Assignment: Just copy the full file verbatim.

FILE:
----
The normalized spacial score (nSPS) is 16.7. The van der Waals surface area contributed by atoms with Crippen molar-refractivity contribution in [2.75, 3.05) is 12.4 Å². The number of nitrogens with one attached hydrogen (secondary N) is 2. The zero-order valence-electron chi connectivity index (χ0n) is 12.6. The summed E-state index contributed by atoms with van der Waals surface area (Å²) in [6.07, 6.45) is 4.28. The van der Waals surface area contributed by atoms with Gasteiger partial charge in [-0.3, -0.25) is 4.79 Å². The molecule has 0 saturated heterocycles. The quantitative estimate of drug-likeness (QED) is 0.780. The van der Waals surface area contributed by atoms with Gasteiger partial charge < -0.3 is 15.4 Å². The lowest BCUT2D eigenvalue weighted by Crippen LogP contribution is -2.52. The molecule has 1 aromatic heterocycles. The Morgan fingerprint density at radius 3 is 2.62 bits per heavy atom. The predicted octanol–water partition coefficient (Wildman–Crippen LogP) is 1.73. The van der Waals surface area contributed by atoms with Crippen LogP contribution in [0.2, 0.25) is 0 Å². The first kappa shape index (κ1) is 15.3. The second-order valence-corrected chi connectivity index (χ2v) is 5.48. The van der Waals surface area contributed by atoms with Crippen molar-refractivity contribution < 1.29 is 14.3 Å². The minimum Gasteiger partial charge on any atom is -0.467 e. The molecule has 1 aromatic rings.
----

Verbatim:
The normalized spacial score (nSPS) is 16.7. The van der Waals surface area contributed by atoms with Crippen molar-refractivity contribution in [2.75, 3.05) is 12.4 Å². The number of nitrogens with one attached hydrogen (secondary N) is 2. The zero-order valence-electron chi connectivity index (χ0n) is 12.6. The summed E-state index contributed by atoms with van der Waals surface area (Å²) in [6.07, 6.45) is 4.28. The van der Waals surface area contributed by atoms with Gasteiger partial charge in [-0.3, -0.25) is 4.79 Å². The molecule has 0 saturated heterocycles. The quantitative estimate of drug-likeness (QED) is 0.780. The van der Waals surface area contributed by atoms with Gasteiger partial charge < -0.3 is 15.4 Å². The lowest BCUT2D eigenvalue weighted by Crippen LogP contribution is -2.52. The molecule has 1 aromatic heterocycles. The Morgan fingerprint density at radius 3 is 2.62 bits per heavy atom. The predicted octanol–water partition coefficient (Wildman–Crippen LogP) is 1.73. The van der Waals surface area contributed by atoms with Crippen LogP contribution in [0.2, 0.25) is 0 Å². The first kappa shape index (κ1) is 15.3. The second-order valence-corrected chi connectivity index (χ2v) is 5.48. The van der Waals surface area contributed by atoms with Crippen molar-refractivity contribution < 1.29 is 14.3 Å². The minimum Gasteiger partial charge on any atom is -0.467 e. The molecule has 1 aromatic rings.